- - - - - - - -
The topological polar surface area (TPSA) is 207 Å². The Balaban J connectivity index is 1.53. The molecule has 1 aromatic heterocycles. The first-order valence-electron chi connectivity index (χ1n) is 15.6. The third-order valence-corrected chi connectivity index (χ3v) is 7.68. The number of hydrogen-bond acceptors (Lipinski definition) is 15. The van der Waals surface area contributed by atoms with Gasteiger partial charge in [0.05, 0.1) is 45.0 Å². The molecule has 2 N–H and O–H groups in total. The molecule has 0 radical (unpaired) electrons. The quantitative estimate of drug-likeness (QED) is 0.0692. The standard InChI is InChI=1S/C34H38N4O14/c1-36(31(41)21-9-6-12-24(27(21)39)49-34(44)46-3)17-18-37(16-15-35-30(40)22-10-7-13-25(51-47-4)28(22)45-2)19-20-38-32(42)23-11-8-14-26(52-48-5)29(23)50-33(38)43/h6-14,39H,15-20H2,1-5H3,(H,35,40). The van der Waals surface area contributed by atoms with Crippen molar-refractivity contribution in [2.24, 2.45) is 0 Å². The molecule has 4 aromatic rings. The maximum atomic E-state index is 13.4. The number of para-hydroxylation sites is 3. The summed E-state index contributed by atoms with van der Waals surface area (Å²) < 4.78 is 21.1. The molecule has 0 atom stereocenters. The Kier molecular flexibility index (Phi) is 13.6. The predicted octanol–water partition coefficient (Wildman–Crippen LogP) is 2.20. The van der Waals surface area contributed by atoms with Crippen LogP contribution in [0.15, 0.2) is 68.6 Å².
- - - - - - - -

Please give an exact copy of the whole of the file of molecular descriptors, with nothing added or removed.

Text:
The topological polar surface area (TPSA) is 207 Å². The Balaban J connectivity index is 1.53. The molecule has 1 aromatic heterocycles. The first-order valence-electron chi connectivity index (χ1n) is 15.6. The third-order valence-corrected chi connectivity index (χ3v) is 7.68. The number of hydrogen-bond acceptors (Lipinski definition) is 15. The van der Waals surface area contributed by atoms with Gasteiger partial charge in [0.05, 0.1) is 45.0 Å². The molecule has 2 N–H and O–H groups in total. The molecule has 0 radical (unpaired) electrons. The quantitative estimate of drug-likeness (QED) is 0.0692. The standard InChI is InChI=1S/C34H38N4O14/c1-36(31(41)21-9-6-12-24(27(21)39)49-34(44)46-3)17-18-37(16-15-35-30(40)22-10-7-13-25(51-47-4)28(22)45-2)19-20-38-32(42)23-11-8-14-26(52-48-5)29(23)50-33(38)43/h6-14,39H,15-20H2,1-5H3,(H,35,40). The van der Waals surface area contributed by atoms with Crippen molar-refractivity contribution in [2.24, 2.45) is 0 Å². The molecule has 4 aromatic rings. The maximum atomic E-state index is 13.4. The number of para-hydroxylation sites is 3. The summed E-state index contributed by atoms with van der Waals surface area (Å²) < 4.78 is 21.1. The molecule has 0 atom stereocenters. The Kier molecular flexibility index (Phi) is 13.6. The predicted octanol–water partition coefficient (Wildman–Crippen LogP) is 2.20. The van der Waals surface area contributed by atoms with Crippen LogP contribution in [0.15, 0.2) is 68.6 Å².